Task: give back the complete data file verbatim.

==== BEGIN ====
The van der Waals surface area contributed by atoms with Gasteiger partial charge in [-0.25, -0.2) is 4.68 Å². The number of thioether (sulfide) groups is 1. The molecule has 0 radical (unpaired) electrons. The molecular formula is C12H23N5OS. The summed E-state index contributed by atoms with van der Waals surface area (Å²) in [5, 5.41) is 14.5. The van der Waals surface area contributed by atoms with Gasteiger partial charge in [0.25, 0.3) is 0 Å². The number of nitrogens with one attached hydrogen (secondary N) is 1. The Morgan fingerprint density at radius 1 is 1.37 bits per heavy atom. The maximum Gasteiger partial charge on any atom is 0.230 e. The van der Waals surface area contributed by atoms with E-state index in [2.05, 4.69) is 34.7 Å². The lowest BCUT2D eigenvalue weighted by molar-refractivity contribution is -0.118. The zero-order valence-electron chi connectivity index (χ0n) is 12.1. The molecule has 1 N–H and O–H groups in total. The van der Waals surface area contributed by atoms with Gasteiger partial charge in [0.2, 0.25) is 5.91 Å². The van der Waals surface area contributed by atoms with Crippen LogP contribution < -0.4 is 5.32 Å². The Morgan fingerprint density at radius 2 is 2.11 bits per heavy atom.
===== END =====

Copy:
The van der Waals surface area contributed by atoms with Gasteiger partial charge in [-0.25, -0.2) is 4.68 Å². The number of thioether (sulfide) groups is 1. The molecule has 0 radical (unpaired) electrons. The molecular formula is C12H23N5OS. The summed E-state index contributed by atoms with van der Waals surface area (Å²) in [5, 5.41) is 14.5. The van der Waals surface area contributed by atoms with Gasteiger partial charge in [0.25, 0.3) is 0 Å². The number of nitrogens with one attached hydrogen (secondary N) is 1. The Morgan fingerprint density at radius 1 is 1.37 bits per heavy atom. The maximum Gasteiger partial charge on any atom is 0.230 e. The van der Waals surface area contributed by atoms with E-state index in [2.05, 4.69) is 34.7 Å². The lowest BCUT2D eigenvalue weighted by molar-refractivity contribution is -0.118. The zero-order valence-electron chi connectivity index (χ0n) is 12.1. The molecule has 1 N–H and O–H groups in total. The van der Waals surface area contributed by atoms with Gasteiger partial charge in [0.2, 0.25) is 5.91 Å². The van der Waals surface area contributed by atoms with Crippen LogP contribution < -0.4 is 5.32 Å². The Morgan fingerprint density at radius 2 is 2.11 bits per heavy atom.